has suffered greatly relative to "low-end housing,

where prices increased at a much higher

percentage during the boom period 1997

to 2006 and where all the foreclosures

are now," said Donald R. Haurin,

professor of economics at Ohio State

University and board president of

the American Real Estate

and Urban Economics Association.

"Prices went up for high-end real estate

during that boom period too

but not relatively as much or as fast.

Prices are probably being lowered

for these properties, but the wealthy

have delayed selling properties—if

they can delay—until prices

return to higher levels."

Major sales are slated at the auction houses

in November, but because these sales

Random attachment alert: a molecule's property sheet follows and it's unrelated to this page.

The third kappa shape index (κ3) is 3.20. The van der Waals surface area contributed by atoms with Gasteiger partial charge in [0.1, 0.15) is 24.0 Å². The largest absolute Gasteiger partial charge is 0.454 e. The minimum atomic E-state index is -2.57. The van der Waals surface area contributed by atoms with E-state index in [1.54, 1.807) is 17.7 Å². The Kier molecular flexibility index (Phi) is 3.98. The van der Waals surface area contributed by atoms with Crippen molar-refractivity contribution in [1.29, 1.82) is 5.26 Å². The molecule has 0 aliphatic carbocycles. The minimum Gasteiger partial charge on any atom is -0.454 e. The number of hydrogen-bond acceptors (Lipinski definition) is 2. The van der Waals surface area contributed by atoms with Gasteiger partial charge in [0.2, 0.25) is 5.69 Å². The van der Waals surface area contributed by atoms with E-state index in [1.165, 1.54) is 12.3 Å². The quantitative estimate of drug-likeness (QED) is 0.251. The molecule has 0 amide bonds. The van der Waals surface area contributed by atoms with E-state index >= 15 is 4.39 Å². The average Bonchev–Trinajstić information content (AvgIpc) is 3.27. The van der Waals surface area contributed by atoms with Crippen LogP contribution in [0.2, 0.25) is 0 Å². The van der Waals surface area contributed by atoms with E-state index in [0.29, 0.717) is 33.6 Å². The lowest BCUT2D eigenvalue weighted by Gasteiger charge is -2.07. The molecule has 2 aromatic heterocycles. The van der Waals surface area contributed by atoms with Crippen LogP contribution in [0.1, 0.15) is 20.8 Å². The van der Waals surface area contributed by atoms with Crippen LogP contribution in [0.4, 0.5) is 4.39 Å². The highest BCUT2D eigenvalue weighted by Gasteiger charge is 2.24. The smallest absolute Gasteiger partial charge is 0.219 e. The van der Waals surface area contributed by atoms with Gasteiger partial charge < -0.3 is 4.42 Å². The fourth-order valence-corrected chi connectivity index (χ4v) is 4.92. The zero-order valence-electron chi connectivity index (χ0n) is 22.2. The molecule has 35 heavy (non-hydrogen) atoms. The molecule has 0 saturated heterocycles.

were put together months in advance,

they are likely to represent

the worries of past months rather

than any newer optimism,

according to Donald Thompson.

Thompson is a professor at

the Schulich School of Business

at York University in Toronto

and the author of The $12 Million Dollar

Stuffed Shark: The Curious Economics

of Contemporary Art (2008).

Fewer lots continue to be offered

in the upcoming sales, "all with

as low estimates as they can manage."

Of late, the percentage of sold artworks

in these sales has risen,

but Thompson attributes this

to the fact that "so many

of the lots being offered

carry irrevocable bids

that serve as guarantees."

An irrevocable bid is one

that is promised before the sale

at a given price, ensuring

the lot will sell.

"That is one reason the lots

are being offered."